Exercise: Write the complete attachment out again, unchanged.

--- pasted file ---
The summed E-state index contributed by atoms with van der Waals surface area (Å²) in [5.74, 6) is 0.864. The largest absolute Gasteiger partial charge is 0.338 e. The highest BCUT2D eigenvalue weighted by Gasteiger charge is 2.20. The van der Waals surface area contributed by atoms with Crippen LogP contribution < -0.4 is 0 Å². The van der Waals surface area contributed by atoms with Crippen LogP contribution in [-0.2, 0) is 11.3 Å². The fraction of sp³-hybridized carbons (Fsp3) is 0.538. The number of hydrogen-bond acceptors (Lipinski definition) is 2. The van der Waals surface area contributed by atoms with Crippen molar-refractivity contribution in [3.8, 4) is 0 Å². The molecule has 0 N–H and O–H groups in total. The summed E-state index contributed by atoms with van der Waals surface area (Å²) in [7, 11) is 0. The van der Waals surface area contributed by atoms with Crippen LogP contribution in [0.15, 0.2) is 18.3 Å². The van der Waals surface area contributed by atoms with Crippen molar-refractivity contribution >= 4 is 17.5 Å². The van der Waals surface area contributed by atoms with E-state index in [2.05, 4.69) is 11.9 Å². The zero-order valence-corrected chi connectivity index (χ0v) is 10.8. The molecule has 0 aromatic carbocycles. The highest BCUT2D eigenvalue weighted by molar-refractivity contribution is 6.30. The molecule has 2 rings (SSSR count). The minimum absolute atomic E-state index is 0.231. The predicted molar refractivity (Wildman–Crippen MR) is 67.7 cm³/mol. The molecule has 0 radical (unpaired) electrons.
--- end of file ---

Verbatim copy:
The summed E-state index contributed by atoms with van der Waals surface area (Å²) in [5.74, 6) is 0.864. The largest absolute Gasteiger partial charge is 0.338 e. The highest BCUT2D eigenvalue weighted by Gasteiger charge is 2.20. The van der Waals surface area contributed by atoms with Crippen LogP contribution < -0.4 is 0 Å². The van der Waals surface area contributed by atoms with Crippen LogP contribution in [-0.2, 0) is 11.3 Å². The fraction of sp³-hybridized carbons (Fsp3) is 0.538. The number of hydrogen-bond acceptors (Lipinski definition) is 2. The van der Waals surface area contributed by atoms with Crippen molar-refractivity contribution in [3.8, 4) is 0 Å². The molecule has 0 N–H and O–H groups in total. The summed E-state index contributed by atoms with van der Waals surface area (Å²) in [7, 11) is 0. The van der Waals surface area contributed by atoms with Crippen LogP contribution in [0.15, 0.2) is 18.3 Å². The van der Waals surface area contributed by atoms with Crippen molar-refractivity contribution >= 4 is 17.5 Å². The van der Waals surface area contributed by atoms with E-state index in [2.05, 4.69) is 11.9 Å². The zero-order valence-corrected chi connectivity index (χ0v) is 10.8. The molecule has 0 aromatic carbocycles. The highest BCUT2D eigenvalue weighted by molar-refractivity contribution is 6.30. The molecule has 2 rings (SSSR count). The minimum absolute atomic E-state index is 0.231. The predicted molar refractivity (Wildman–Crippen MR) is 67.7 cm³/mol. The molecule has 0 radical (unpaired) electrons.